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Showing posts from March, 2020

HomeKeeping - A Few Basics

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What are the simple basics to keeping a home and having a home you enjoy being in?
I'm sharing about this in the video and plan to make more in this series to expand on the topic.

Four (BIG) Meals from Two Chickens | The Family Homestead Archives #11

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I wrote this post several years ago and was feeding a big family so the recipes are on the larger side. If you are cooking for two you can cut this in half and still probably have leftovers. 




Four Meals from Two Chickens:Here is how to take two chickens and stretch them into four meals
Starters
Began by taking two large chickens (When I buy a whole chicken I try and buy the biggest bird possible, at least 4 to 5 pounds each) and putting them into a large stock pot and covering them with water and add 1 tablespoon of salt. Boil the chickens until they were falling apart. Spoon out as much chicken as you can and strain out the rest of the broth. I do this my taking a large bowl and setting my colander inside of it. Pour the broth and leftover bits of chicken meat and bone into the colander.  Save the broth to use in the following meals. After the meat cools debone all of it. Chop chicken into small size pieces and put in a bowl, container or large zip lock bag. Store in the refrigerator.



Fi…

Quick & Easy Chicken Alfredo

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Hello friends!  In today's video I'm showing you how I make a quick and easy chicken alfredo. 
This is becoming my newest go-to recipe because it's so easy and so good! :)
https://youtu.be/6TkgqgRJRKw

Steps to a More Organized Kitchen | The Family Homestead Archives #10

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The kitchen can be a complex room. So much goes on in there. There is a constant daily use of supplies and dishes and cleaning going on. So being well organized is a necessity. This is a room that needs a plan and a good routine to keep things moving.

One way to come up with a plan to better organize your kitchen is to step back and look at your kitchen and consider all that you do in there. The variety of meal preps, the storage of food, pots and pans, the baking, cooking, etc… Then break your kitchen up into zones.




You can start with a baking zone. Examine where you keep your supplies. A baking zone will have measuring cups for both dry and liquids, measuring spoons, mixing bowls, as well as spices, baking powder, soda, etc. You want everything simple to access so that making a batch of muffins does not become a chore of digging around to find needed supplies and equipment or walking from one side of your kitchen to the other. I stay in one area of my kitchen and access all I need whi…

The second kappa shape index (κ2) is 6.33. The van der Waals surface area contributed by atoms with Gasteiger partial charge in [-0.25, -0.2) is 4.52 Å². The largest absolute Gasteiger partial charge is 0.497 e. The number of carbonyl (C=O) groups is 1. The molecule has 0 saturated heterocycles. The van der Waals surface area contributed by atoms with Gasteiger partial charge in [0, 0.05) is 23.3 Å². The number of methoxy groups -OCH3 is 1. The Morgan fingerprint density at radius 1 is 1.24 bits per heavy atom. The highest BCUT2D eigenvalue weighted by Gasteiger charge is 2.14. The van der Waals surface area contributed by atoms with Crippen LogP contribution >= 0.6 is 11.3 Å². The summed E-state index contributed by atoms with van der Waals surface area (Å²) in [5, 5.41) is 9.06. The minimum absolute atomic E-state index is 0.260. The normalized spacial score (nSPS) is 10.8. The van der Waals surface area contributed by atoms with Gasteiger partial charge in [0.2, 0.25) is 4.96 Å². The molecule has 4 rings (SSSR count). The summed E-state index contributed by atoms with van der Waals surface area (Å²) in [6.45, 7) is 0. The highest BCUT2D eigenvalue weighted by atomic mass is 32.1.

What Does it Mean to Homestead? | Coffee with Crystal

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Hi Friends! 
 In today's Coffee with Crystal I am talking about what it means to homestead. 
And how anyone, wherever you may live, can be a homesteader. 
Hope you enjoy the video

https://youtu.be/2Y0ot6FehQI

Make a Simple Clothes Pin Bag for your Clothes Line | The Family Homestead Archives #9

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I use to have a clothesline and loved hanging my laundry out. I made a simple little bag to hold my clothes pins. You don't need a lot of sewing skills for this fast easy project! 


Make a Simple Clothes Pin Bag for your Clothes Line!
Summertime is time to hang out the laundry! I love my clothesline but was always struggling with how to deal with the clothes pins. Well I have solved that problem and want to pass this on to all you clothes line ladies!!

This is a VERY simple project to make! If you don’t sew, do not despair because you can hand stitch this one!
Supplies: 1 child’s size button up the front shirt,  about size 2T or 3T
1 coat hanger
Thread to match the fabric

Lay the shirt on the table and button up the front of the shirt.
Turn the shirt inside out and sew the bottom of the shirt closed.
Turn the shirt right side out and unbutton the first few buttons at the top.
Now you have a little bag that you can fill with your clothes pins! Insert your coat as if you were hanging the shirt up…